The Beginning of the UNCG Wetlands

In October 2014, the RISE Network hosted John Byrd, a science education professional, who presented a 2-day workshop on incorporating inquiry based learning into STEM curricula.  Among other topics he introduced the idea of creating wetlands on campus for this purpose. The Wetlands Committee arose in 2015 as an ad hoc committee under the aegis of the RISE Network to promote and expand this concept for UNCG.  In 2016 the Committee secured funding from the Provost to construct two campus wetlands in 2017.

The Wetlands Committee grew, adding new members from various university departments and partnership organizations including the City of Greensboro, Greensboro Science Center and the Audubon Society.   In March, 2017 with the help of Duke Energy Water Resources and UNCG Green Fund grants we brought an internationally renowned wetlands restoration/construction expert to UNCG, conduct workshops, and restore two wetlands in Peabody Park on our main campus.  Construction  involved more than 100 UNCG students, faculty, staff and community members.  The ongoing care of the wetlands are being integrated into courses and research in the science disciplines.

Background about North Carolina Wetlands

Historically, North Carolina was replete with wetlands.  As land was developed for farming during the 1800-early 1900s, the wetlands were drained using ditches and clay tiles.  Today only a small fraction of wetlands remain.  Fortunately, wetlands can be constructed to look and function like natural wetlands, providing waste water treatment and natural habitats for plant and animal species, some of which have been decimated (Biebighauser, 2011).  Even small wetlands are valuable because the majority of wetlands that were historically drained were < 1 acre (Biebighauser 2007, Dhal 2006).

Wetlands can be simple shallow areas of water in which vegetation and animals thrive.  Microorganisms naturally detoxify waste water, and when populated by amphibians, aquatic insects, and fish, serve as a sink to attract mosquitoes whose larvae are eaten, thus acting as a natural mechanism for reducing mosquito populations.  They harbor native plants, adding beauty to urban landscapes.  In Greensboro, an example of a larger wetland area is the Bog Garden on Hobbs Road.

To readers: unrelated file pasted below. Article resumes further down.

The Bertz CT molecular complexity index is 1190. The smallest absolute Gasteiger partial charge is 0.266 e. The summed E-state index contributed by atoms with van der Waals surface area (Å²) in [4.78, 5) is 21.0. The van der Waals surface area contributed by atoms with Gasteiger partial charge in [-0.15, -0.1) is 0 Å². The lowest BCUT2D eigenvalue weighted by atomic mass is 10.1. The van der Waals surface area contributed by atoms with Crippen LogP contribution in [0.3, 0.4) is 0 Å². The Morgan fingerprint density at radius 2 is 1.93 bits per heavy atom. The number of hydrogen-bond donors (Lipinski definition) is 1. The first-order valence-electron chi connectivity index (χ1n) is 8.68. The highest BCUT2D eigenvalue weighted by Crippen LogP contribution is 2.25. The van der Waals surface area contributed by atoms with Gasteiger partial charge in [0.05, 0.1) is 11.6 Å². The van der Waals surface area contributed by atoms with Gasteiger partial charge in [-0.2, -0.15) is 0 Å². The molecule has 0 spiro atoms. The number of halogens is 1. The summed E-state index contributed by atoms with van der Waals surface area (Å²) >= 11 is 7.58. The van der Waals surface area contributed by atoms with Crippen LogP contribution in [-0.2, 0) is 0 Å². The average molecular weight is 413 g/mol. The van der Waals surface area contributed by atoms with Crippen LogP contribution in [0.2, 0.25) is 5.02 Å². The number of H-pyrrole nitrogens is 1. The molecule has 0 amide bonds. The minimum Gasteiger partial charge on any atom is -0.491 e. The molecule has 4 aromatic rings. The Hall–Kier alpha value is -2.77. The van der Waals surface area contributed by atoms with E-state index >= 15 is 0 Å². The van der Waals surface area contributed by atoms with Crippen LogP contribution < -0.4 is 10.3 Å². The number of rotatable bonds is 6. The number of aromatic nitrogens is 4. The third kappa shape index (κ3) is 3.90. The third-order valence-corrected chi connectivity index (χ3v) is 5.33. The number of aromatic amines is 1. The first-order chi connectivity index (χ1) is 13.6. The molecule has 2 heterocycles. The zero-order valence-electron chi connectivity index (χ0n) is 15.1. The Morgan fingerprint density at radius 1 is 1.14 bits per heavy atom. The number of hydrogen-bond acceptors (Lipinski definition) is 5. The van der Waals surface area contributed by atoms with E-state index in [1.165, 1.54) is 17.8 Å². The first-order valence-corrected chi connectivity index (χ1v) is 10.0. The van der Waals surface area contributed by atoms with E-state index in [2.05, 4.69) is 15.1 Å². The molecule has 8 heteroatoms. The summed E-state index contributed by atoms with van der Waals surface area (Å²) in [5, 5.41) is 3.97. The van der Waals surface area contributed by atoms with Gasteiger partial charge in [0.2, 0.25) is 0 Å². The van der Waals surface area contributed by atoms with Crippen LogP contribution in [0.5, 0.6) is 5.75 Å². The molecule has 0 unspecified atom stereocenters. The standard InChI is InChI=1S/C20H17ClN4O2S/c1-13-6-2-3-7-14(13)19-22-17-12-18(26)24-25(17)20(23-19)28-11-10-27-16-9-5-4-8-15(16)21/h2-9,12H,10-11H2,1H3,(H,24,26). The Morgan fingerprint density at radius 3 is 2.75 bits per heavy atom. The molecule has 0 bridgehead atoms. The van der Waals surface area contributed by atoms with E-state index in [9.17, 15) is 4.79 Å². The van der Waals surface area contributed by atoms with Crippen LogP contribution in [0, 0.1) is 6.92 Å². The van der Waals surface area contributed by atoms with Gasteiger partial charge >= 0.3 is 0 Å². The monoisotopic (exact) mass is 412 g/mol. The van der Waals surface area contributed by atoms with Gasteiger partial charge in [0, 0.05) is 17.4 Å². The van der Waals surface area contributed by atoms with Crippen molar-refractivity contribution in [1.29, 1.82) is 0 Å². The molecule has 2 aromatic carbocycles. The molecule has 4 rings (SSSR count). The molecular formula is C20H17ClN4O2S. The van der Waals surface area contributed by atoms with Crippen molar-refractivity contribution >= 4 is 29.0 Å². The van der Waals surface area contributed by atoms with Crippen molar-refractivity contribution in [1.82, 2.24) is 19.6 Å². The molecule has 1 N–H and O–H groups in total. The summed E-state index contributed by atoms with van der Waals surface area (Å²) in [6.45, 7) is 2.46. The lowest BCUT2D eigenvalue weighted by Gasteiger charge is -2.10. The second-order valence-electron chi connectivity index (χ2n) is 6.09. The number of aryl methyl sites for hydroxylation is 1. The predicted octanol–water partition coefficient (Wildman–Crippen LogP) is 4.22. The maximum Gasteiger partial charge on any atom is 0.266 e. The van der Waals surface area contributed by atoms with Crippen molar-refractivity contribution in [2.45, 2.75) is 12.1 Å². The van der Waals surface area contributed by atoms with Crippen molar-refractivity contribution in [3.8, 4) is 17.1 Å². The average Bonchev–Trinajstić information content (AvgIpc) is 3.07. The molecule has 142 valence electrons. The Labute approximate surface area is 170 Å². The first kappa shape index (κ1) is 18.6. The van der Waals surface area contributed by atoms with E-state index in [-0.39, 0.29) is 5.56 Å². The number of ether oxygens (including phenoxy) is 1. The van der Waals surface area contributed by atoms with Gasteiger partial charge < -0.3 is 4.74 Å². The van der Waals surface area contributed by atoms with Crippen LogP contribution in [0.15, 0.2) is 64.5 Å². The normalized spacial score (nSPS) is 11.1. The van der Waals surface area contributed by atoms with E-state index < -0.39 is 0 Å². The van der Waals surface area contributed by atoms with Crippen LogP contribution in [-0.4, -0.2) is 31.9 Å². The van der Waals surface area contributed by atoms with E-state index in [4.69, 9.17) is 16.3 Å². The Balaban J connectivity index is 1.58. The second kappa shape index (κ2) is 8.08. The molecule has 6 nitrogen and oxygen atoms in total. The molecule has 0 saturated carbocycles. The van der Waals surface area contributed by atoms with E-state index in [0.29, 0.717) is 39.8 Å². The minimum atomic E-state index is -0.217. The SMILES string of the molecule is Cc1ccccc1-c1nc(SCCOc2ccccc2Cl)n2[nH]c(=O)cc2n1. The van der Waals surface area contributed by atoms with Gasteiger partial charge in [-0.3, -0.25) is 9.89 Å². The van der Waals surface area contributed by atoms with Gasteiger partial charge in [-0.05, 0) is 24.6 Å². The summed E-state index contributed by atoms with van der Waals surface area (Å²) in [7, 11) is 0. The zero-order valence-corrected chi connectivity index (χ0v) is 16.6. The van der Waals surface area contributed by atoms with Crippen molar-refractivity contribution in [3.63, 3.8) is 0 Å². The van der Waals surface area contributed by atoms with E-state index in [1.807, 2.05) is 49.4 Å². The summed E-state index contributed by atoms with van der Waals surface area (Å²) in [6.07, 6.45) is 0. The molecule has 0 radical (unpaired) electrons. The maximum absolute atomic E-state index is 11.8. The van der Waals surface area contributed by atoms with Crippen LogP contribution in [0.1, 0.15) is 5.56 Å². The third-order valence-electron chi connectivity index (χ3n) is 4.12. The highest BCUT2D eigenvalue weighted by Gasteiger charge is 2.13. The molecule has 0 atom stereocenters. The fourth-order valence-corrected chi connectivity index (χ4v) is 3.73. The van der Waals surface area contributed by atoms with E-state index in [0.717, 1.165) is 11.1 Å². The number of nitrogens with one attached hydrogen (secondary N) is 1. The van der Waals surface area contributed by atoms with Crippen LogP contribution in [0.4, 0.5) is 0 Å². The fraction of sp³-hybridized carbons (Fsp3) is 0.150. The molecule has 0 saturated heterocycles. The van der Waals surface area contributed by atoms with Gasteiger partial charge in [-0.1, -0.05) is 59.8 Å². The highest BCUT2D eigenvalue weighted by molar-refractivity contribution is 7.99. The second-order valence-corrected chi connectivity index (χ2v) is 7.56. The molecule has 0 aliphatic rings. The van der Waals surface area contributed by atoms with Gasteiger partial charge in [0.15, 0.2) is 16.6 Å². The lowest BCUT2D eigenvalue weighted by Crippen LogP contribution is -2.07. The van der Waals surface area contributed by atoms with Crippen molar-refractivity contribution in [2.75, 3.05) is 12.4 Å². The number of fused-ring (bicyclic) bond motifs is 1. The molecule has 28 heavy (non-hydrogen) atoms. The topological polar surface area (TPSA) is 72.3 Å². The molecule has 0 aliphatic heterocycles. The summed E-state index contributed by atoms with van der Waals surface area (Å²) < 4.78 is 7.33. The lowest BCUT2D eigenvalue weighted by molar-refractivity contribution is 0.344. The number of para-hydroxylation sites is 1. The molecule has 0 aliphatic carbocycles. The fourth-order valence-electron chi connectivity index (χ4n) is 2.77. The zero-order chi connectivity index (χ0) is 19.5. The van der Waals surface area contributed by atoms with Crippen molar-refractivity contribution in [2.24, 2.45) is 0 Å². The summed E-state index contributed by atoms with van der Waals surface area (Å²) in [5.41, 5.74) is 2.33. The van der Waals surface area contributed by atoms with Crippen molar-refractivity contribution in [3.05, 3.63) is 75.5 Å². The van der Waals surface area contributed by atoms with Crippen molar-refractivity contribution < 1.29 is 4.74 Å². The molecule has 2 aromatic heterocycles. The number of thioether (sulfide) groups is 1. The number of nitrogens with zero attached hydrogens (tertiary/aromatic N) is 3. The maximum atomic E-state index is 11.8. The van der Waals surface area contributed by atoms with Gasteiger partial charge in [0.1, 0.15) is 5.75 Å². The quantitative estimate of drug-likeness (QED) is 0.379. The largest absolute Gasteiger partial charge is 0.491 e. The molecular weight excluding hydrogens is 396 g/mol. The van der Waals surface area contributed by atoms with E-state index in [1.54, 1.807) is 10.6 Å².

The mission of the Wetlands Committee is to promote the construction of campus wetlands suitable for aesthetic, ecological, educational, and research purposes.


  • Develop wetlands to improve water quality of runoff delivered to receiving streams.
  • Develop wetlands to increase biotic diversity with native wetland plants, followed by the succession of microorganism and animal populations.
  • Develop wetlands to provide educational opportunities for undergraduate and graduate students across disciplines.
  • Develop wetlands to provide research opportunities for students and faculty across disciplines and colleges.
  • Develop wetlands to create a living laboratory for outreach in K-12 education projects, and community relation events.
  • Develop wetlands to enhance the beauty of our Campus landscape.


The wetlands construction project is consistent with the UNCG strategic plan.  Wetlands promote environmental health and increase our curiosity about a natural environment in North Carolina. They serve as a model for environmental health to our community and provide a means for education and research on aquatic environments as our global climate patterns change. As a campus that prides itself on its beauty, commitment to sustainability, and education on environmental issues, UNCG is situated to construct small wetland habitats for environmental, educational, and research purposes.

Wetlands have multiple benefits to UNCG and the community.  Wetland ecology and water chemistry will be integrated into teaching and learning experiences in sciences and education, inspiring our next generation of conservationists.  Environmental and nature studies will be integrated into many other departments, including Environmental Studies and English. As an outdoor living learning laboratory, the wetlands will also be a resource for K-12 education and community.  Wetlands are beautiful and demonstrate UNCG’s commitment to environmental preservation and sustainability.